Farm-gate milk prices may well remain stable over the coming months whilst the scale of the Northern Hemisphere’s spring milk flush is assessed, according to an AHDB Senior Dairy Analyst. By Richard Halleron
“The markets just don’t know which way to jump at the present time,” she said.
“Butter stocks are at almost record low levels. The exact opposite state of affairs is the case for skimmed milk powders, while cheese prospects look steady.
“All of this is predicated on production trends remaining within predictable parameters. But the recent floods in New Zealand may change this scenario significantly,” she added.
Meanwhile, milk production from the five main exporting regions – EU, USA, New Zealand, Argentina and Australia – rose again in February, continuing the month-on-month growth seen since October 2016. Combined production in February was just under 22 billion litres, equivalent to around 279 billion litres on an ‘annual equivalent’ basis.
The US continues to be the main contributor to the rise in milk supplies, although New Zealand (NZ) turned a corner in February – recording growth for the first time since its peak production period in September of last year.
Production in the EU-28 has been steadily rising in recent months and is therefore not offsetting the growth seen elsewhere – as much as it was.
The outlook for 2017 anticipates combined growth of 1% from the five key regions, equivalent to a further 3.5 billion litres of milk over the year. Again, the US will supply of this, as herds and yields are expected to rise – leading to a further 2.2% uplift in production. The EU-28 should start to see deliveries rising during the second half of 2017, resulting in net growth of 0.5% for the year.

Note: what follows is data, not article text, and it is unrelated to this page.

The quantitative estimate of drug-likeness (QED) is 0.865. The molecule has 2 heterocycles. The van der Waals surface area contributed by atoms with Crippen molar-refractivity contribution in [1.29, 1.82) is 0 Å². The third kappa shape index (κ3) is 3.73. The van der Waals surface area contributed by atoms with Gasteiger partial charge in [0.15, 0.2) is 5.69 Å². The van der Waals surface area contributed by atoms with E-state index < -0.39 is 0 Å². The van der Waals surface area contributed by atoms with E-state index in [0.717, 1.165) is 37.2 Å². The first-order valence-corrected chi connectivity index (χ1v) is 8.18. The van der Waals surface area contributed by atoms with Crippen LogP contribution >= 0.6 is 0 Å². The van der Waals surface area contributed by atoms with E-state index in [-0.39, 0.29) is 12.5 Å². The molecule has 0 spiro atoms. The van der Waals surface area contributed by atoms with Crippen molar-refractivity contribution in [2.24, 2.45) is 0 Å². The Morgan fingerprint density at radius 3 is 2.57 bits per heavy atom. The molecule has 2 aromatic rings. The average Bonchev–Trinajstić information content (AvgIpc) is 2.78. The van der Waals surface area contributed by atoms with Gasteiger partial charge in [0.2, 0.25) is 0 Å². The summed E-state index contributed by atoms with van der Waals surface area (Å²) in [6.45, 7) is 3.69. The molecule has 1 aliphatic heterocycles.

She said that demand is the other factor that must be taken into consideration, when assessing the tone of international milk markets – moving forward.
Stocks of dairy products must also be factored into this equation. And in this context, the very significant tonnages of skimmed milk powder in EU intervention stores must be fully accounted for.
Meanwhile, the IFA’s National Dairy Committee Chairman, Sean O’Leary, believes that Ireland’s co-ops must focus on increasing milk prices before peak, in order to deliver the 33c/L average some industry leaders have predicted for 2017.